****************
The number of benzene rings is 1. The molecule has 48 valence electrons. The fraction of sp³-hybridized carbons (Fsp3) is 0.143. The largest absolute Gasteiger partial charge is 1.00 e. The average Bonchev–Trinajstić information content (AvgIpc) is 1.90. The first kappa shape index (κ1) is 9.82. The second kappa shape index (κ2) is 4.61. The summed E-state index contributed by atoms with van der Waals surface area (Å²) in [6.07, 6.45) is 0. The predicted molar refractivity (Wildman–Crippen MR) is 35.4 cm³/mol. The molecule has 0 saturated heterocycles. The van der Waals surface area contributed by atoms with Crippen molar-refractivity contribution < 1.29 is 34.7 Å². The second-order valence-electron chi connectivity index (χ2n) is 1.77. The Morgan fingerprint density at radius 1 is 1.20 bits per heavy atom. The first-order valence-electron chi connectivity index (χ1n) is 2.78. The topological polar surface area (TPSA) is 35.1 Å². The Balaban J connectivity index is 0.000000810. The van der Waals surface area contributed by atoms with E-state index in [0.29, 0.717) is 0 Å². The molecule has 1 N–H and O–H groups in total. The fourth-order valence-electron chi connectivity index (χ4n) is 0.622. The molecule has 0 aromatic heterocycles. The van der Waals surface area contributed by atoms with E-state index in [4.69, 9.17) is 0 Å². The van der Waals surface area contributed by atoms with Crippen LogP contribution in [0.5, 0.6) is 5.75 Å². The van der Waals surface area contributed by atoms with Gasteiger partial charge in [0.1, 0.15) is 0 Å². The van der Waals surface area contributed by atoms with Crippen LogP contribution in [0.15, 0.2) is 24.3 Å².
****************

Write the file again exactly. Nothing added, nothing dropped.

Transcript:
The number of benzene rings is 1. The molecule has 48 valence electrons. The fraction of sp³-hybridized carbons (Fsp3) is 0.143. The largest absolute Gasteiger partial charge is 1.00 e. The average Bonchev–Trinajstić information content (AvgIpc) is 1.90. The first kappa shape index (κ1) is 9.82. The second kappa shape index (κ2) is 4.61. The summed E-state index contributed by atoms with van der Waals surface area (Å²) in [6.07, 6.45) is 0. The predicted molar refractivity (Wildman–Crippen MR) is 35.4 cm³/mol. The molecule has 0 saturated heterocycles. The van der Waals surface area contributed by atoms with Crippen molar-refractivity contribution < 1.29 is 34.7 Å². The second-order valence-electron chi connectivity index (χ2n) is 1.77. The Morgan fingerprint density at radius 1 is 1.20 bits per heavy atom. The first-order valence-electron chi connectivity index (χ1n) is 2.78. The topological polar surface area (TPSA) is 35.1 Å². The Balaban J connectivity index is 0.000000810. The van der Waals surface area contributed by atoms with E-state index in [0.29, 0.717) is 0 Å². The molecule has 1 N–H and O–H groups in total. The fourth-order valence-electron chi connectivity index (χ4n) is 0.622. The molecule has 0 aromatic heterocycles. The van der Waals surface area contributed by atoms with E-state index in [4.69, 9.17) is 0 Å². The van der Waals surface area contributed by atoms with Crippen LogP contribution in [0.5, 0.6) is 5.75 Å². The van der Waals surface area contributed by atoms with Gasteiger partial charge in [0.1, 0.15) is 0 Å². The van der Waals surface area contributed by atoms with Crippen LogP contribution in [0.15, 0.2) is 24.3 Å².